It is not impossible that when Jarom wrote the foregoing, Omni was already one of the Nephite “leaders” and was, on some level, one of the “mighty men in the faith of the Lord” — i.e., “mighty men in the faith of Yahweh.” Whatever his personal failings, Omni had not fully “dwindle[d] in unbelief” like Laman and Lemuel and their posterity, and Yahweh was still the object of his faith, as implied by his name (Omni = “Yahweh [is the object of] my faith”). Omni still had faith in “the Lord” (Yahweh), whom he mentions at the end of Omni 1:2. Omni had been faithful to the sacred trust of “preserving [Jacob’s descendants’] genealogy.” He also proved true and faithful to a second trust: “preserv[ing] [his] people.” Thus the reader should bring into balance Omni’s subsequent self- confession with his keeping of these two trusts.
“But Behold, I of Myself Am a Wicked Man”
Although he links himself to Jacob, Enos, and Jarom in terms of his faithful “preservation” of the family genealogy, and to Nephi in terms of faithfully wielding the sword to “preserve” his people, Omni puts tremendous distance between himself and his predecessors in terms of his personal righteousness. A comparison between the autobiographical [Page 79]introductions of Nephi, Enos, and Omni speaks to Omni’s acute consciousness on this point:
|1 Nephi 1:1 and Enos 1:1||Omni 1:1–2|
|I Nephi [nfr = good] having been born of goodly parents, therefore I was taught somewhat in all the learning of my father And having seen many afflictions in the course of my days, nevertheless having been highly favored of the Lord in all my days, yea, having had a great knowledge of the goodness and the mysteries of God, therefore I make a record of my proceedings in my days. (1 Nephi 1:1)
Behold, it came to pass that I Enos [ʾĕnôš], knowing my father that he was a just man [Hebrew ʾîš/ʾĕnôš], for he taught me in his language and also in the nurture and admonition of the Lord” (Enos 1:1)
|Behold, it came to pass that I Omni [= “faithful one,” “Y. is my faith”] being commanded by my father … wherefore, in my days, I would that ye should know that I fought much with the sword to preserve my people, the Nephites [cf. good/fair ones], from falling into the hands of their enemies, the Lamanites [cf. the “unfaithful ones”] But behold, I of myself am a wicked man, and I have not kept the statutes and the commandments of the Lord as I ought to have done.|
Thus, Omni’s description of himself as a “wicked man” has at least a double reference. His “confession” recalls Enos’s description of his father, Jacob, as “just man,” including the play on the meaning of Enos’s name, “man.”23 Both Omni’s self-evaluation as “a wicked man” and Enos’s description of his father as a “just man” recall Nephi’s description of Lehi, the patriarch of both Nephites and Lamanites, as a “goodly parent” (cf. his later description of Lehi as a “tender parent,” 1 Nephi 8:37).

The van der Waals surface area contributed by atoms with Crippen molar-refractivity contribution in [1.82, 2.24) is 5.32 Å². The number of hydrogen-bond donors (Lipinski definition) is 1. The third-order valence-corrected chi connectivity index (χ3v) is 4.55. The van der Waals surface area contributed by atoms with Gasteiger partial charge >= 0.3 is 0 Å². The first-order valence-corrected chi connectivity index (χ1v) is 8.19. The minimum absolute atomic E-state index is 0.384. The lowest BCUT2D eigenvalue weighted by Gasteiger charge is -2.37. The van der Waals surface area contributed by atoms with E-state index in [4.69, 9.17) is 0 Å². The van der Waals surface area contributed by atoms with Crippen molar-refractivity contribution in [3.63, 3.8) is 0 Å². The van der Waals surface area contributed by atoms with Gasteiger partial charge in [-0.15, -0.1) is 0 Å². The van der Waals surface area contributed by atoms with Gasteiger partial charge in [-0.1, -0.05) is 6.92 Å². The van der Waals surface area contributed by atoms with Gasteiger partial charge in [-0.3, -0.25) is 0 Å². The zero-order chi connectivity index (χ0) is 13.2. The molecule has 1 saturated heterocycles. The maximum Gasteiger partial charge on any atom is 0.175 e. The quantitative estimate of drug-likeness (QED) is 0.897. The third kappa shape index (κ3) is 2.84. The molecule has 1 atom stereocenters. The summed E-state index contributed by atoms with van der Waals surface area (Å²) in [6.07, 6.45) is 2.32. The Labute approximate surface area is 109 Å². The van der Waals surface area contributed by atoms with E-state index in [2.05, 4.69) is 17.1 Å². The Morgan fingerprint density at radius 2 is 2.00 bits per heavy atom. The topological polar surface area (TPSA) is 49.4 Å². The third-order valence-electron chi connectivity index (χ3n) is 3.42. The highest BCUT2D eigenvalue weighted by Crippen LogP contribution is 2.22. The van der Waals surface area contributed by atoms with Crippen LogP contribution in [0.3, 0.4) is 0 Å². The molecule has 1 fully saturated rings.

The qualifying phrase “of myself” in Omni’s confession (“I of myself am a wicked man”) inverts the force of the autobiographical wordplays of Nephi (“I Nephi having been born of goodly parents”) and Enos (“I Enos knowing my father that he was a just man”). By means of wordplay, Nephi and later Enos (imitating Nephi) had attributed the appropriateness of their names to qualities or attributes possessed by their parents. Omni uses an antonymic adjective rendered “wicked” as a deliberate and self-effacing means of distinguishing himself from his “good” forefathers Lehi and Nephi and the “just men” Jacob and Enos who were his ancestors. In particular, Omni’s use of the self-description [Page 80]“wicked man” echoes Enos’s description of Jacob as a “just man” as the very obverse of the latter description.
“I Have Not Kept the Statutes and the Commandments
of the Lord as I Ought to Have Done”
Omni explains what he means by the self-confession: “I of myself am a wicked man,” with the admission, “I have not kept the statutes and the commandments of the Lord as I ought to have done.” Here, too, we find a possible intertextual precedent in the small plates. Nephi affirms his people’s fidelity to the law of Moses with his use of the stereotyped formula “keep the judgments and the statutes and the commandments of the Lord” (2 Nephi 5:10). Nephi derives this formula from the Book of Deuteronomy, which attests the formula “the commandments, and the statutes, and the judgments” (and slight variations thereon) in abundance.24 Omni seems to have borrowed Nephi’s language from 2 Nephi 5:10; the precise wording “the statutes and the commandments of the Lord” appears only there and in Omni 1:2:
|2 Nephi 5:10 and 1 Nephi 17:22||Omni 1:2|
|And we did observe to keep the judgments and the statutes and the commandments of the Lord, in all things according to the law of Moses. (2 Nephi 5:10)
Compare Laman and Lemuel’s reported speech: “And we know that the people who were in the land of Jerusalem were a righteous people, for they kept the statutes and judgments of the Lord and all his commandments according to the law of Moses; wherefore we know that they are a righteous people.” (1 Nephi 17:22)
|But behold, I of myself am a wicked man, and I have not kept the statutes and the commandments of the Lord as I ought to have done.|